With the U.S. expected to add more than 12 GW of installed capacity by the end of 2015, many wind developers will be starting construction of new wind farms throughout this year. Therefore, many wind developers will soon be mulling over how to approach new wind farm construction. There are two primary choices: Wind developers can either contract through a service provider through a balance-of-plant (BOP) agreement – under which the developers typically provide engineering expertise and/or materials to the job – or outsource construction entirely under an engineering, procurement and construction (EPC) arrangement.

Choosing the right construction services method depends on several factors, with cost being the most obvious. However, not in all cases. Sometimes, a developer may opt to have an engineering or design firm engineer the project and have a construction services provider build the wind farm to specification. At times, however, the decision goes beyond economics. A project may need to be energized by a certain date to qualify for a tax incentive or to meet the stipulations of a power purchase agreement (PPA). Therefore, meeting a deadline might outweigh the mere cost of a job. In other cases, availability of equipment, such as a crane, might be the most important determiner.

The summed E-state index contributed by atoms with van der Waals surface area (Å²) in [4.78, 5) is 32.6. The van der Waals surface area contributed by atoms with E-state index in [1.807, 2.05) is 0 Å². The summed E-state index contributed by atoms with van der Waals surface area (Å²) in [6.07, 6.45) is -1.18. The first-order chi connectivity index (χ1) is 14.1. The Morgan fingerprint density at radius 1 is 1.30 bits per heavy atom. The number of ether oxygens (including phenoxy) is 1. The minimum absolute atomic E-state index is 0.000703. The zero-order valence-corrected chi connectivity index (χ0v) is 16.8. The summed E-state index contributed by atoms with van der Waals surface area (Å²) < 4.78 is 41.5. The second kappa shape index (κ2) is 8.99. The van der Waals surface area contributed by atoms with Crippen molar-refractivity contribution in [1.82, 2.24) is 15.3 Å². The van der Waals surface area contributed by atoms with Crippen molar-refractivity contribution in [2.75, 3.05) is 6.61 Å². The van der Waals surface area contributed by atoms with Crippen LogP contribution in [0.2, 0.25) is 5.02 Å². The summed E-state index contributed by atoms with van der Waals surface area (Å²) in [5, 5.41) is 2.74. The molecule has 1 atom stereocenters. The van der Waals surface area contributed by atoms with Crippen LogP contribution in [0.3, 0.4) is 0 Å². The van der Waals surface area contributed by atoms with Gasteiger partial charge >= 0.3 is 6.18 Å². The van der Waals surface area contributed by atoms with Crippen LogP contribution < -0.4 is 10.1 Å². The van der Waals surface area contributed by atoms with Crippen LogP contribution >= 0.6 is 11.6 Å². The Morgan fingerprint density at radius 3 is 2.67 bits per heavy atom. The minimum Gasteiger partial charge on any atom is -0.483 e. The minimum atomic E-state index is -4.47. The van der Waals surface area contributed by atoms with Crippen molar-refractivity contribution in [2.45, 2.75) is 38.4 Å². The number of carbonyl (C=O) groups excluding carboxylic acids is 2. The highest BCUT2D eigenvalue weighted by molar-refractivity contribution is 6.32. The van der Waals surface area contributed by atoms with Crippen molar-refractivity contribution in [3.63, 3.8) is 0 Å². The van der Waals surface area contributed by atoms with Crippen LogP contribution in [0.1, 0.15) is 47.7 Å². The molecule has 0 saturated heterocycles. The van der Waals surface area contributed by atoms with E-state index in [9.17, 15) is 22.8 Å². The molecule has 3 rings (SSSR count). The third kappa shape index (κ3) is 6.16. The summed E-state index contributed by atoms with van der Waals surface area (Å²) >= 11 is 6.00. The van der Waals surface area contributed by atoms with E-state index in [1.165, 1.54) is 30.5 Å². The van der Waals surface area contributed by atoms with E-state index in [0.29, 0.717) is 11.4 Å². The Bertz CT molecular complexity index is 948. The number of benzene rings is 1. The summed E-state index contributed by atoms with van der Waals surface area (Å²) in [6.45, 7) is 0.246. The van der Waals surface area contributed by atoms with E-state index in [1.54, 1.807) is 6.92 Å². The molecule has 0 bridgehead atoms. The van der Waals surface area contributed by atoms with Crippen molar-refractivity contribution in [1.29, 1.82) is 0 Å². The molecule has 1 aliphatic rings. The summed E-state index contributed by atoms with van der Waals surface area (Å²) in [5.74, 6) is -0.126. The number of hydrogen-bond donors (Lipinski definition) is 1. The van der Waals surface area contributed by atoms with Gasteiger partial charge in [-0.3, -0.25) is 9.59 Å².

Chuck Mossman, vice president and general manager at Toronto-based construction services provider Henkels & McCoy Canada, says it is becoming a trend for more experienced wind developers to opt for a BOP arrangement. According to Mossman, the type of materials developers provide to the contractor could run the gamut from main power transformers to fiber-optic cabling, switches and junction boxes.

He says wind developers that procure such equipment for the contractor are likely to avoid mark-up costs, which can be significant. However, if something goes wrong – a faulty part, for example – the risk may fall to the developer, Mossman notes, explaining that some wind developers are cognizant this could happen and proceed anyway.

“Some of the big players have a comfort level assuming this level of risk,” he notes.

Conversely, Joel Schittone, director of engineering and development services at Madison, Wis.-based construction services provider IEA Renewable Energy, maintains that developers can still save money and time by going the EPC route.

“Wrapping engineering with procurement and construction can often be advantageous compared with having a separate engineering firm conduct the design and having a contractor retained solely for construction or procurement/construction of the facility,” he explains.

Formal site plans and specifications under the BOP model are typically prepared by the owner’s engineer and used as a basis for the BOP bid, notes Schittone. There are also times when the BOP contractor does not agree with a design approach or the use of specified equipment. Such issues can lead to additional cost and delays in the final design process, he says.

“Because construction documents prepared by the EPC contractor are tailored for their own use, plans are usually less formal than the construction documents prepared under the BOP model,” reasons Schittone. Therefore, an EPC arrangement can often shrink time schedules.

Schittone says that combining the design and build process into a single EPC contract just makes things easier.